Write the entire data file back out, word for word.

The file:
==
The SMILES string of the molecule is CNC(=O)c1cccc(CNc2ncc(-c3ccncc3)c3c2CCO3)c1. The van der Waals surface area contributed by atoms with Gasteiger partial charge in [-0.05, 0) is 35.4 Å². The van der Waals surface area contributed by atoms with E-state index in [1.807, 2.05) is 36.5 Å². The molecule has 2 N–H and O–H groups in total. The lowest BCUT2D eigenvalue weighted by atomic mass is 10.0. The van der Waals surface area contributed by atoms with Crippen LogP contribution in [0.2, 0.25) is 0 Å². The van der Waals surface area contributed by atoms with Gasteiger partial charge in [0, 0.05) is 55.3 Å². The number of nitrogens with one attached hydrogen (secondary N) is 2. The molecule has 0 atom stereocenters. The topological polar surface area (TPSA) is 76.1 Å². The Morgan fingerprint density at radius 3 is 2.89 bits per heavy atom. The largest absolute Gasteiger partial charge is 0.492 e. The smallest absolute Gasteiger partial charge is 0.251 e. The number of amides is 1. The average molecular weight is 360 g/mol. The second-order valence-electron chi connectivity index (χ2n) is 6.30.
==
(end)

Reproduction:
The SMILES string of the molecule is CNC(=O)c1cccc(CNc2ncc(-c3ccncc3)c3c2CCO3)c1. The van der Waals surface area contributed by atoms with Gasteiger partial charge in [-0.05, 0) is 35.4 Å². The van der Waals surface area contributed by atoms with E-state index in [1.807, 2.05) is 36.5 Å². The molecule has 2 N–H and O–H groups in total. The lowest BCUT2D eigenvalue weighted by atomic mass is 10.0. The van der Waals surface area contributed by atoms with Crippen LogP contribution in [0.2, 0.25) is 0 Å². The van der Waals surface area contributed by atoms with Gasteiger partial charge in [0, 0.05) is 55.3 Å². The number of nitrogens with one attached hydrogen (secondary N) is 2. The molecule has 0 atom stereocenters. The topological polar surface area (TPSA) is 76.1 Å². The Morgan fingerprint density at radius 3 is 2.89 bits per heavy atom. The largest absolute Gasteiger partial charge is 0.492 e. The smallest absolute Gasteiger partial charge is 0.251 e. The number of amides is 1. The average molecular weight is 360 g/mol. The second-order valence-electron chi connectivity index (χ2n) is 6.30.